Sunset Park Groups Rides for Breast Cancer Awareness for Third Straight Year

On Saturday, October 6, the Third Annual Breast Cancer Motorcycle Run was held with hundreds of bikers, many of them Sunset Park residents, on hand to raise awareness and funds for breast cancer.

The day started at Cotton Hustle, 5012 Third Avenue, a local screen printing and clothing store, which had collaborated with Hustle Kingz BK, Cotton Hustle, Freedom Bloxx, Gotham Riders and the Erica Roman Foundation to make the event happen. The run ended at the American Cancer Society Hope Lodge, where attendees visited those battling the disease, eating and mingling with them.

Jose Rosario, an event organizer and president of Hustle Kingz BK, a local motorcycle club, said that this was the most successful year to date.

“It was so great. I’m a micromanager myself but I had some amazing help from people that reached out and just wanted to participate,” he said. “We had over 300 bikers participating.”

The day kicked off with breakfast at Cotton Hustle, with food donated by local businesses, including Sunset Bagels. Then, the bikers lined up from 49th to 52nd Street, on bikes ranging from Slingshots and Can-ams, to dirt bikes, to Harley Davidsons.

“We were all dressed in pink,” Rosario said, noting that observers cheered them on. “There were so many people taking videos and pictures, honking their horns in support. It was unbelievable.”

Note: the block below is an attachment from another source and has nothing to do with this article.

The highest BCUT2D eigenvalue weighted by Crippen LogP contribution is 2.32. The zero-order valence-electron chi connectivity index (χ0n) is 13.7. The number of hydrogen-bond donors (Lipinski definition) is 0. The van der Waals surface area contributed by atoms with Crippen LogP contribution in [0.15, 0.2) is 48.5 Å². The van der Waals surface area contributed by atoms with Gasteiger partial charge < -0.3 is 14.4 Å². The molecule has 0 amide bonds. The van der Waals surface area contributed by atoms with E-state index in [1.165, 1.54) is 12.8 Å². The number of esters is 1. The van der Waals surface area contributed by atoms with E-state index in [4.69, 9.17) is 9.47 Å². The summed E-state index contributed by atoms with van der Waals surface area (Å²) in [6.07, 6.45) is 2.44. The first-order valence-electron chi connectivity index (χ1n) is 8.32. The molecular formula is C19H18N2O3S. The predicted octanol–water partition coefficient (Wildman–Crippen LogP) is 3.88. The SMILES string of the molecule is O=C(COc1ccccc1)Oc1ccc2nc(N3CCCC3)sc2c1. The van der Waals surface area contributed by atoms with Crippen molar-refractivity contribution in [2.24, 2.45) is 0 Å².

Once at the Hope Lounge, police officers helped the participants through the congested area, something that Rosario said made the whole event possible.

“I didn’t expect that many people this year,” Rosario told this paper. “Last year, we had 50-100 and some broke off, but this year everyone wanted to come to the Hope Lounge. It was overwhelming.”

The event is personal for Rosario, as his step-mother is in the late stages of breast cancer.

“My mom talked to other patients about how she’s battling it,” he said. “She’s been battling it for 25 years. She wanted to ride on one of the bikes. She said if this is my last time at this event, I want to go out with a bang. She rode on a Slingshot with someone and was so happy.”

The appreciation of the patients makes the event worthwhile, Rosario stressed.

“The thank yous and hugs we received were amazing,” he said. “People from all over the country are there to get treatment.”

An awards ceremony is slated for next month to recognize everyone who participated and donated.

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